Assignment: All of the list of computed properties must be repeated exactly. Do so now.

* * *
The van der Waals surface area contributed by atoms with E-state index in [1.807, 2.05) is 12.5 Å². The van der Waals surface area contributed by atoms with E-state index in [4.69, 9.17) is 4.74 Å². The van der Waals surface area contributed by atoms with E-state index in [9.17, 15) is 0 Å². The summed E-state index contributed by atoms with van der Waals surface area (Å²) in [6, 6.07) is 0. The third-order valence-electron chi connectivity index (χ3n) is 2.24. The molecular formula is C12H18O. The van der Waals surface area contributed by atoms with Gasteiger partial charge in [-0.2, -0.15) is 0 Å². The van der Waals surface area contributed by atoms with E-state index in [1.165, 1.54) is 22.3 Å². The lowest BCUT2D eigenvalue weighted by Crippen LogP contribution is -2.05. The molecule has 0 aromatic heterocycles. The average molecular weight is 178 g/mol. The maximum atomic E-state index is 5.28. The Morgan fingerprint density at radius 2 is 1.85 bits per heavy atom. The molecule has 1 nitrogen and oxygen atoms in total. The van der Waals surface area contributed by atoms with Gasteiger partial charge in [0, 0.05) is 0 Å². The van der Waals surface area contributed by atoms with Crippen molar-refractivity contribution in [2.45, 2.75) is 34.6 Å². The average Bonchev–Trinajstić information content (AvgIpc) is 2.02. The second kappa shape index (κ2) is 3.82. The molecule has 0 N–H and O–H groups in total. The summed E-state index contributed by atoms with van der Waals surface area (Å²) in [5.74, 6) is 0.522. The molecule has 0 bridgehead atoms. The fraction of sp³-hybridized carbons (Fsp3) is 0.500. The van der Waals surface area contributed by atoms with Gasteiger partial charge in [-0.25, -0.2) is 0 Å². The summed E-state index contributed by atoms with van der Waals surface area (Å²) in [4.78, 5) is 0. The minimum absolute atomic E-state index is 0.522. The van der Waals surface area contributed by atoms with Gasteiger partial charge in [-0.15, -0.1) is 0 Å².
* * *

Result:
The van der Waals surface area contributed by atoms with E-state index in [1.807, 2.05) is 12.5 Å². The van der Waals surface area contributed by atoms with E-state index in [4.69, 9.17) is 4.74 Å². The van der Waals surface area contributed by atoms with E-state index in [9.17, 15) is 0 Å². The summed E-state index contributed by atoms with van der Waals surface area (Å²) in [6, 6.07) is 0. The third-order valence-electron chi connectivity index (χ3n) is 2.24. The molecular formula is C12H18O. The van der Waals surface area contributed by atoms with Gasteiger partial charge in [-0.2, -0.15) is 0 Å². The van der Waals surface area contributed by atoms with E-state index in [1.165, 1.54) is 22.3 Å². The lowest BCUT2D eigenvalue weighted by Crippen LogP contribution is -2.05. The molecule has 0 aromatic heterocycles. The average molecular weight is 178 g/mol. The maximum atomic E-state index is 5.28. The Morgan fingerprint density at radius 2 is 1.85 bits per heavy atom. The molecule has 1 nitrogen and oxygen atoms in total. The van der Waals surface area contributed by atoms with Gasteiger partial charge in [0, 0.05) is 0 Å². The van der Waals surface area contributed by atoms with Crippen molar-refractivity contribution in [2.45, 2.75) is 34.6 Å². The average Bonchev–Trinajstić information content (AvgIpc) is 2.02. The second kappa shape index (κ2) is 3.82. The molecule has 0 N–H and O–H groups in total. The summed E-state index contributed by atoms with van der Waals surface area (Å²) in [5.74, 6) is 0.522. The molecule has 0 bridgehead atoms. The fraction of sp³-hybridized carbons (Fsp3) is 0.500. The van der Waals surface area contributed by atoms with Gasteiger partial charge in [-0.25, -0.2) is 0 Å². The summed E-state index contributed by atoms with van der Waals surface area (Å²) in [4.78, 5) is 0. The minimum absolute atomic E-state index is 0.522. The van der Waals surface area contributed by atoms with Gasteiger partial charge in [-0.15, -0.1) is 0 Å².